John Locke was a 17th century English philosopher, physician, and researcher.  He wrote many papers arguing particular points, oftentimes using reason and facts as the basis for his position.  He noted that many disagreements start because there is – in my words – a lack of real clarity about Read more

The End of the Tunnel - 12/1/20


Have you ever heard the expression:  There’s light at the end of the tunnel… In this COVID-era world, it sure does feel like the tunnel is long, doesn’t it?  It sure feels like this is not a light that we’ll be at in 2 seconds after the train goes another Read more

A Lesson in Gratitude - 11/24/20


Mr. Robinson went to the hardware store with his teenaged son, Steve.  Steve was starting his first woodworking project – building a small coffee table – and needed supplies.  As they walked the aisles, Mr. Robinson and Steve couldn’t find the exact type of wood they wanted, so Mr. Read more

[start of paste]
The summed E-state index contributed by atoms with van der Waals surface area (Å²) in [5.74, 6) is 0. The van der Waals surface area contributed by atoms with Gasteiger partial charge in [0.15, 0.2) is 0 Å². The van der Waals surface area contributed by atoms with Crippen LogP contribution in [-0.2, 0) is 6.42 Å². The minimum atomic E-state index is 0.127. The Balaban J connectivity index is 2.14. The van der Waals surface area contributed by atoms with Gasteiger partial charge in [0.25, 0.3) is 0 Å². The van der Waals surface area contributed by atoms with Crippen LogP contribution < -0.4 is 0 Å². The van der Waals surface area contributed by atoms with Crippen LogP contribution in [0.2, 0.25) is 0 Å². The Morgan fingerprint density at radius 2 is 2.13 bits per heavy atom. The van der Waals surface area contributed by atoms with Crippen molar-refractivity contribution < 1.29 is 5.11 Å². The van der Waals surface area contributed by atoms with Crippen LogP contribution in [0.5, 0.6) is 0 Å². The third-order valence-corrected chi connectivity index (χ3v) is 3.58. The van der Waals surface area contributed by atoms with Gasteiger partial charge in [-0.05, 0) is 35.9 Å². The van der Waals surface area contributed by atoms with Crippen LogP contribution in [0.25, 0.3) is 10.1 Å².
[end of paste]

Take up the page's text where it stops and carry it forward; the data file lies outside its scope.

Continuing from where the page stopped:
Why Your Job is Important - 11/17/20


I was speaking with a client recently, and she was telling me about one of the classes delivered by their professional development team. Her description of the course reminded me of some client workshops we’ve conducted where a part of the outcome is having individual staff develop Personal Mission Read more

Why Your Job is Important – 11/17/20

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I was speaking with a client recently, and she was telling me about one of the classes delivered by their professional development team. Her description of the course reminded me of some client workshops we’ve conducted where a part of the outcome is having individual staff develop Personal Mission Statements. These Statements essentially describe the greater good that employees provide through their work – the benefit to customers, community, company, or co-workers.  Beyond all the tasks and responsibilities, this describes that bigger purpose.

The course that my client had taken had a slightly different take on this concept.  Instead of talking about the greater good people do through their job, essentially the course helped employees to answer the question “Why is my job important?”